A rested, healthy employee is the most productive employee and business should realise that rather than incentivising employees to not take leave or breaks.

The rule of thumb I was given in uni was that the “real” cost of an employee is 30% more than their salary once you take into account all extra payments. I don’t think it matters what the cost to the business is for you as long as you and your employer agree on a level of payment for your work that you both are satisfied with.

deepomega (#22)

@JitterBug But my point is that the 30% rule of thumb (which I was taught too) is not accurate, and the company benefits from knowing *exactly* what they’re paying. Imagine if you are laid off and looking for new work, and you only knew what you were getting paid with like a 20% margin of error. You wouldn’t know whether the salary you asked potential new employers for was too high or too low. But THEY would! That asymmetry is what I want to avoid.

JitterBug (#1,972)

@deepomega I’d suggest that a company that doesn’t know exactly the cost of its employees is a company that will be in a lot of financial trouble. Companies should know that information – it’s pretty important for a business!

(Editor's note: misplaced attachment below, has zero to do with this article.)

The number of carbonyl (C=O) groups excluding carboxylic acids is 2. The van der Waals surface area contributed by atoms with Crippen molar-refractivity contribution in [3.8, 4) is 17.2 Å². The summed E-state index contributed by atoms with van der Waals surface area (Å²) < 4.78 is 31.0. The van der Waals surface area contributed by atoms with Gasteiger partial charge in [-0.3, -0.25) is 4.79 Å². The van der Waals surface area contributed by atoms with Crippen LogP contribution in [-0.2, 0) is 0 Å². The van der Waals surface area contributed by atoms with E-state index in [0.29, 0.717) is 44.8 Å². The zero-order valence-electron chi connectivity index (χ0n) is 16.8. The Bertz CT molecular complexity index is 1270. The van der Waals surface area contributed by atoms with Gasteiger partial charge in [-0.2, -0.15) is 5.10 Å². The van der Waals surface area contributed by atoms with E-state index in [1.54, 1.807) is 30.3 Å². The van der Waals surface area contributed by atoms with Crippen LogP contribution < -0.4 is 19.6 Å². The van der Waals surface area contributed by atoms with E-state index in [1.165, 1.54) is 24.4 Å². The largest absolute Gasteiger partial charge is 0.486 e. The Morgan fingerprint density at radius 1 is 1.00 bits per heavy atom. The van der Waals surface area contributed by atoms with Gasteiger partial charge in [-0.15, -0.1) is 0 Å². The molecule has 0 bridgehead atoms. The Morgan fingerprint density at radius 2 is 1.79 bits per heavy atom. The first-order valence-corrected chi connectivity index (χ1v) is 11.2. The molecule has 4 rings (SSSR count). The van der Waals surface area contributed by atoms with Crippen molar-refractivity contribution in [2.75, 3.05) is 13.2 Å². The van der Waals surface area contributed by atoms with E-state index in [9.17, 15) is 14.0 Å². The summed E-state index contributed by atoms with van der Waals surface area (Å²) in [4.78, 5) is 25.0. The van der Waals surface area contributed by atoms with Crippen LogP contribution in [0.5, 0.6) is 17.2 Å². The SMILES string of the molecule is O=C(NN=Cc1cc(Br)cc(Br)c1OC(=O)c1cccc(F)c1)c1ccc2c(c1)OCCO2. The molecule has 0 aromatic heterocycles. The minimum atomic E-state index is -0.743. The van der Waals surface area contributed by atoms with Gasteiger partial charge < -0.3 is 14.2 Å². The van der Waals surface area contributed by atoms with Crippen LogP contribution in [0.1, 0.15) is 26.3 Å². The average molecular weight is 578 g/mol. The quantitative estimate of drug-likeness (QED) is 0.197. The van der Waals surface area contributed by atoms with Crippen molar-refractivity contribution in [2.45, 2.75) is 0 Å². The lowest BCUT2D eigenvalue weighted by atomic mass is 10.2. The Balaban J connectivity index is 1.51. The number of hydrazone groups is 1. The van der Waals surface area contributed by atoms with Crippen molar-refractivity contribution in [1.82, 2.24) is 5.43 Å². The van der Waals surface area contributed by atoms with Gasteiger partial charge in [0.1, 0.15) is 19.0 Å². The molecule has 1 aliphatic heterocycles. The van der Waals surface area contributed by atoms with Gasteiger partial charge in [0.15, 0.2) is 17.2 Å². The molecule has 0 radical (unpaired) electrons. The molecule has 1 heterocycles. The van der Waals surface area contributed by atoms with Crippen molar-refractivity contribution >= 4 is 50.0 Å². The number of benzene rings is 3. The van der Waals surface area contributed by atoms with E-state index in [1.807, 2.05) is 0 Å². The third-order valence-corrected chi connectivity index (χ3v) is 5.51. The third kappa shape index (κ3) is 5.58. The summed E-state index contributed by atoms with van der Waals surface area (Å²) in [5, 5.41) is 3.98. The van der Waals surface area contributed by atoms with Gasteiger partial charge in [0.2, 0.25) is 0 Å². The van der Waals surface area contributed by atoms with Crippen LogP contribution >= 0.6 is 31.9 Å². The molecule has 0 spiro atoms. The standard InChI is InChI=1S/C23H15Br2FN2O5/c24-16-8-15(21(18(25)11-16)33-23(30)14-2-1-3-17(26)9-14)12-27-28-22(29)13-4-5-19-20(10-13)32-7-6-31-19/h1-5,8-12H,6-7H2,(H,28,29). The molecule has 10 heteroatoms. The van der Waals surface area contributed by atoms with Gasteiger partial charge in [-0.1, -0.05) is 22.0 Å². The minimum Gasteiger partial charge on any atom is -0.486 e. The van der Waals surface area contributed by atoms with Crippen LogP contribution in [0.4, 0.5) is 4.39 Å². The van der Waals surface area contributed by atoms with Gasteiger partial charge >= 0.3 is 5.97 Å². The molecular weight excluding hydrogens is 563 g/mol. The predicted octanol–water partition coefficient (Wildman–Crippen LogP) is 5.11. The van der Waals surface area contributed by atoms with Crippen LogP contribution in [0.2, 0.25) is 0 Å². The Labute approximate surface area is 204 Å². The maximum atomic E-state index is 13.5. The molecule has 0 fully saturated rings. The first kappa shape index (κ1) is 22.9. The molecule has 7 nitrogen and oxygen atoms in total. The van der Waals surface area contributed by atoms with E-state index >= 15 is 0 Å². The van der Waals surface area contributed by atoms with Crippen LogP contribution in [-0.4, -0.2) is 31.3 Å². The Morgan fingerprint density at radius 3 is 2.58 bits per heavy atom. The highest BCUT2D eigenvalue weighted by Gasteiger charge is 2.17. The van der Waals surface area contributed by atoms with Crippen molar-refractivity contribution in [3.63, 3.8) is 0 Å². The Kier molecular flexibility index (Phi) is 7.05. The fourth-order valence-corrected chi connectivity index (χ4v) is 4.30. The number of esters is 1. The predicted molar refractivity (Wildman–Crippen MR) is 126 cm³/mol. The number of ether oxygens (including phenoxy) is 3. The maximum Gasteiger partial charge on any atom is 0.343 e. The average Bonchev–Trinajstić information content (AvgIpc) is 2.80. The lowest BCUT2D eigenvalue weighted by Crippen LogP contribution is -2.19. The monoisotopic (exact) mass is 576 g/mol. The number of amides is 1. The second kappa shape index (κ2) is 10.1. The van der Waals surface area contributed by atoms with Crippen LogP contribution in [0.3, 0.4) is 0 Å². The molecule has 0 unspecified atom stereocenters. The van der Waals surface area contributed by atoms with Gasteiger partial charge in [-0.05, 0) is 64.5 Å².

Do you think it would be a fairer workplace environment if companies had to disclose the actual cost to them of employees? I think other practices would be more beneficial for employees – like all employees disclosing their salaries so you’d know if you were getting paid fairly compared to your colleagues, or for systems to be set up so salaries can be compared across companies within industries. I don’t actually think it makes any difference what the cost of employing you is to a company – it doesn’t give you more bargaining power if you go to a new job interview and say “I got paid $75k a year at my last job but it cost the company $97k to employ me”.

Sorry, I still think I’m missing your point! Maybe I should bow out of the discussion…

deepomega (#22)

@JitterBug Well my point is that if there is no such thing as “benefits,” then you don’t have to ask “will this retirement contribution be worth taking a hit to my salary?” or “will having more vacation days be worth not getting more money for overtime?” or whatever. It simplifies it to a single number. That’s my goal!

JitterBug (#1,972)

@deepomega I see! That’s pretty much how it is here for full-time positions already, so I think that’s where the confusion comes from.

It’s always interesting to see how different things are done in different places! That’s one of the reasons I love reading the Billfold.